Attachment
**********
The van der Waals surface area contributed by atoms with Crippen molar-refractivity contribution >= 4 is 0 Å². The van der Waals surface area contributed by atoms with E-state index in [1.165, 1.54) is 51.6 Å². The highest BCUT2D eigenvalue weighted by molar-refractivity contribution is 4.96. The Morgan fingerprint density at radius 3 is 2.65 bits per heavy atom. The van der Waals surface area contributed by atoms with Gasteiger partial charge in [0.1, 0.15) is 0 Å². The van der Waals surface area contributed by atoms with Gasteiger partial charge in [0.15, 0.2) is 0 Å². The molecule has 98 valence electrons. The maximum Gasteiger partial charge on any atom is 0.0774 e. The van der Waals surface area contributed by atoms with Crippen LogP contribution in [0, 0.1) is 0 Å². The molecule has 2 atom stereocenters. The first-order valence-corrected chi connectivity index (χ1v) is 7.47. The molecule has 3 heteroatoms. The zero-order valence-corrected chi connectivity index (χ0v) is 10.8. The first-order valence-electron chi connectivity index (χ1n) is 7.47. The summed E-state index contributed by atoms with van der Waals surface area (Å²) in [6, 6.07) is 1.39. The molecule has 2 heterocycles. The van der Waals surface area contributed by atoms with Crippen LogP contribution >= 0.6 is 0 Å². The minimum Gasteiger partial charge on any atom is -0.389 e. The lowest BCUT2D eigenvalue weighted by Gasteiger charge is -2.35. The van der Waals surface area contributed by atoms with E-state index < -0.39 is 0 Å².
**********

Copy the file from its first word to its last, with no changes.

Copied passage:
The van der Waals surface area contributed by atoms with Crippen molar-refractivity contribution >= 4 is 0 Å². The van der Waals surface area contributed by atoms with E-state index in [1.165, 1.54) is 51.6 Å². The highest BCUT2D eigenvalue weighted by molar-refractivity contribution is 4.96. The Morgan fingerprint density at radius 3 is 2.65 bits per heavy atom. The van der Waals surface area contributed by atoms with Gasteiger partial charge in [0.1, 0.15) is 0 Å². The van der Waals surface area contributed by atoms with Gasteiger partial charge in [0.15, 0.2) is 0 Å². The molecule has 98 valence electrons. The maximum Gasteiger partial charge on any atom is 0.0774 e. The van der Waals surface area contributed by atoms with Crippen LogP contribution in [0, 0.1) is 0 Å². The molecule has 2 atom stereocenters. The first-order valence-corrected chi connectivity index (χ1v) is 7.47. The molecule has 3 heteroatoms. The zero-order valence-corrected chi connectivity index (χ0v) is 10.8. The first-order valence-electron chi connectivity index (χ1n) is 7.47. The summed E-state index contributed by atoms with van der Waals surface area (Å²) in [6, 6.07) is 1.39. The molecule has 2 heterocycles. The van der Waals surface area contributed by atoms with Crippen LogP contribution >= 0.6 is 0 Å². The minimum Gasteiger partial charge on any atom is -0.389 e. The lowest BCUT2D eigenvalue weighted by Gasteiger charge is -2.35. The van der Waals surface area contributed by atoms with E-state index < -0.39 is 0 Å².